The namesake of this project, Glenn Riley Elliot, would have been proud. This much anticipated debut from local doomsters, Elliot’s Keep, is chock full of the traditional doom you have come to love. Echoes of Solitude Aeturnus and Candlemass are stamped all over In Medias Res, but the abrupt time signature changes will set them apart. Ken on vocals/bass goes from a Robert Lowe meets Mike Patton howl to demon-conjuring growls, while Jonathan churns out low and slow guitar riffage. This is a more than noble effort that shows, that yes, doom is alive in DFW. (D.J. Ivie)

Destrag - Urban Being, Coroner Records
This debut from Italy’s Destrage is an exercise in mediocrity. For one, the songs go on much longer than necessary. Each track is as monotonous as the next. The only breaks come from one of many poorly recorded, yet well executed, lead guitar lines. These guys seem to be going for that Unearth/In Flames, nu-metalcore feel but fail to bring anything truly interesting. True, there are intricate nod-worthy parts, but much of the disc is plain forgettable. If Mudvayne is the heaviest band you listen to, these guys will blow your mind.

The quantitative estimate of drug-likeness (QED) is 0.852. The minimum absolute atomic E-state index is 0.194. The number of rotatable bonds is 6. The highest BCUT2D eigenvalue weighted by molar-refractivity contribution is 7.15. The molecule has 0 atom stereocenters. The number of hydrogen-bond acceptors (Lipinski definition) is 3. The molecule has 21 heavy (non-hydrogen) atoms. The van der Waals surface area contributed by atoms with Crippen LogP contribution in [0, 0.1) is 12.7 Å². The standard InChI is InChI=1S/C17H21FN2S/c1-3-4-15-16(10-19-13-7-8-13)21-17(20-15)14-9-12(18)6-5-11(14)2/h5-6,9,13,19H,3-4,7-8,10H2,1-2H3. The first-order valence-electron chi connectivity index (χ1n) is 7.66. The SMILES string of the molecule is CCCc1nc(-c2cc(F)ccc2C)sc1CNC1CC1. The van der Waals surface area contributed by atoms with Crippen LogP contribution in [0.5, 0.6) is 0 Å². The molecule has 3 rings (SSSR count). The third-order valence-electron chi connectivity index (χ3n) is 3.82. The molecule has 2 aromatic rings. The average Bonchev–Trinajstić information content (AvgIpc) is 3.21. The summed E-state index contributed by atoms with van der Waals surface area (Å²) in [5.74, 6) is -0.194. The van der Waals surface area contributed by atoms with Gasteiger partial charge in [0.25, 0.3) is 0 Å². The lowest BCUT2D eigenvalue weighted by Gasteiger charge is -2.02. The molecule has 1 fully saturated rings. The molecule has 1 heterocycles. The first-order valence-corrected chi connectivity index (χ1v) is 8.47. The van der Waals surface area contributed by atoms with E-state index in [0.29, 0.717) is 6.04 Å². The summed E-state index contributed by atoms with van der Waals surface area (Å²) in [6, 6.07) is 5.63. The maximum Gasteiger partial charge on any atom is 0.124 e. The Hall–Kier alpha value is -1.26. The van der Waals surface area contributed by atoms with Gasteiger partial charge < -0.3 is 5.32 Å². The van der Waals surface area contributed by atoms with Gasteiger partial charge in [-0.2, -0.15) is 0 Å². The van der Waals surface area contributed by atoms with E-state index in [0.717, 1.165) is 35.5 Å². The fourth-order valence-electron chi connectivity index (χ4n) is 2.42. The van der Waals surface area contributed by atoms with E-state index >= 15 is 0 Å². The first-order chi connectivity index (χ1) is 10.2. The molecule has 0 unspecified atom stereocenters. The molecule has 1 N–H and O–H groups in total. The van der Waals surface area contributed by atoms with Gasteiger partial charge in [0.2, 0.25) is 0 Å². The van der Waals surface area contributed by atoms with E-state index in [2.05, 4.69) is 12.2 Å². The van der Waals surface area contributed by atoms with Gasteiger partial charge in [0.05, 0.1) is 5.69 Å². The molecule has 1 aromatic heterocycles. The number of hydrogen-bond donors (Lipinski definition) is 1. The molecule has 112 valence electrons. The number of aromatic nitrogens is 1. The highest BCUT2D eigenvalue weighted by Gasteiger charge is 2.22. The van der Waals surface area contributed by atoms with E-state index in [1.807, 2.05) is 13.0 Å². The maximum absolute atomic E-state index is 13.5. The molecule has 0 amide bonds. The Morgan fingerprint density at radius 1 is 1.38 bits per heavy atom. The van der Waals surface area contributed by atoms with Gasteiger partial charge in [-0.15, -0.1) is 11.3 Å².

(D.J. Ivie)

Lapse Of Sanity - Self-Titled EP, Self-Recorded
It should be no surprise that this three-song EP from Grand Prairie’s Lapse Of Sanity is explosive. These scene vets have built their reputation as a bombastic live act whose powerful mix of old-school thrash and new metal attitude never disappoints.
On tracks, “Mass Destruction,” “Backstab” and the instrumental highlight, “Steamroller,” LoS leave no doubt as to their intention - the total demolition of everything within earshot. Frank (guitar/vocals), Adam (bass/vocals) and Brian (drums/insanity) can bring the pain with the best of them on the D/FW scene. Look for LoS playing all over the damn place soon and demand your own copy of this disc! (Kevin White)

Mile Marker Zero - MMZ, Big Machine Media